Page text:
- Check that the contractor’s vehicle has signs or marketing on it with the business name and phone number.
Unfortunately, even when storms aren’t posing a threat to an area, there are already scammers, who could be. In the Indianapolis area, local police agencies are finding that’s the case based on several recent reports received.
Scams targeting seniors in Indianapolis area
IMPD public information officer Genae Cook said, “We’ve had several reports of people posing as either tree trimmers or some type of public service-type personnel, water company, people of that nature coming to your homes and attempting to gain entry into your home by saying you either have a water problem or they want to speak to you about some trees at your residence that may need to be worked on.”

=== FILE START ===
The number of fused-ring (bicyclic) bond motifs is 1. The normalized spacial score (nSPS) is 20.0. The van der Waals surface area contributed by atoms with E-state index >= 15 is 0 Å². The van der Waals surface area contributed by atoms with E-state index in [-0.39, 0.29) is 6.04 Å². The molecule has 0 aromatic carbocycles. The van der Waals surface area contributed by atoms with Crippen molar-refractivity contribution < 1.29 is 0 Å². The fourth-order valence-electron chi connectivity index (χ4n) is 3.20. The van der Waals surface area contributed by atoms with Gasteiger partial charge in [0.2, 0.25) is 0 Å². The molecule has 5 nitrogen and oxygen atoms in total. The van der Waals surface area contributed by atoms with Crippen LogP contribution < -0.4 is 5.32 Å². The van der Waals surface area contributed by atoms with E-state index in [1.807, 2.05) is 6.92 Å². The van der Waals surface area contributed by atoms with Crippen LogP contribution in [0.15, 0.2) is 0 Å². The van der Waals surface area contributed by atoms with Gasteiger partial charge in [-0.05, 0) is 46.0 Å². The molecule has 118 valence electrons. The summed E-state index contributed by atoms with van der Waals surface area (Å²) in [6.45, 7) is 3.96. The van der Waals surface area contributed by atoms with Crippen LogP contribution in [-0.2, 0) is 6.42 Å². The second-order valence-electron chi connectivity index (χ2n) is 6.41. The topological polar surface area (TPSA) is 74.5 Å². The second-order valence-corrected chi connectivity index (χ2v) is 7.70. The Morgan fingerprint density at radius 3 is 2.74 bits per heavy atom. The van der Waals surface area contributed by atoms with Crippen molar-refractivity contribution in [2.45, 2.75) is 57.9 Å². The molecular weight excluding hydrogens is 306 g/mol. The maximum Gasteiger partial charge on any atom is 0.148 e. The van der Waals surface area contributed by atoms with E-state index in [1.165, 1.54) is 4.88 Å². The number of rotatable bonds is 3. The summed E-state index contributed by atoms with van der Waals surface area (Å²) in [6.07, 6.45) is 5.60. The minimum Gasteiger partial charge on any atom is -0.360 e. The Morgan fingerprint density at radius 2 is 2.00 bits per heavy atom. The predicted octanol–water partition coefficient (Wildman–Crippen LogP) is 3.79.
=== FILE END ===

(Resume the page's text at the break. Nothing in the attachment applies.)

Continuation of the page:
“We are seeing this not just in IMPD jurisdiction, but our detectives are working with detectives in other areas around Indianapolis that are experiencing the same,” Cook shared.
Right now, the agency said they have received a small number of reports, less than five, and that it is something they’re still working on.
“We just want to get this information out there to prevent any more,” Cook said.
Just like the BBB encouraged when looking out for storm chasing scams, Cook said it’s important to make sure you know who you are talking to and ask for identification.
“Some of these reports that we are getting is that people are coming into the homes and while they’re in the homes distracting the homeowner, that either a person that they’re with at that time or waiting for them in the car is then going to the residence or going outside in the garage area or in the lawn area and taking possessions,” said Cook.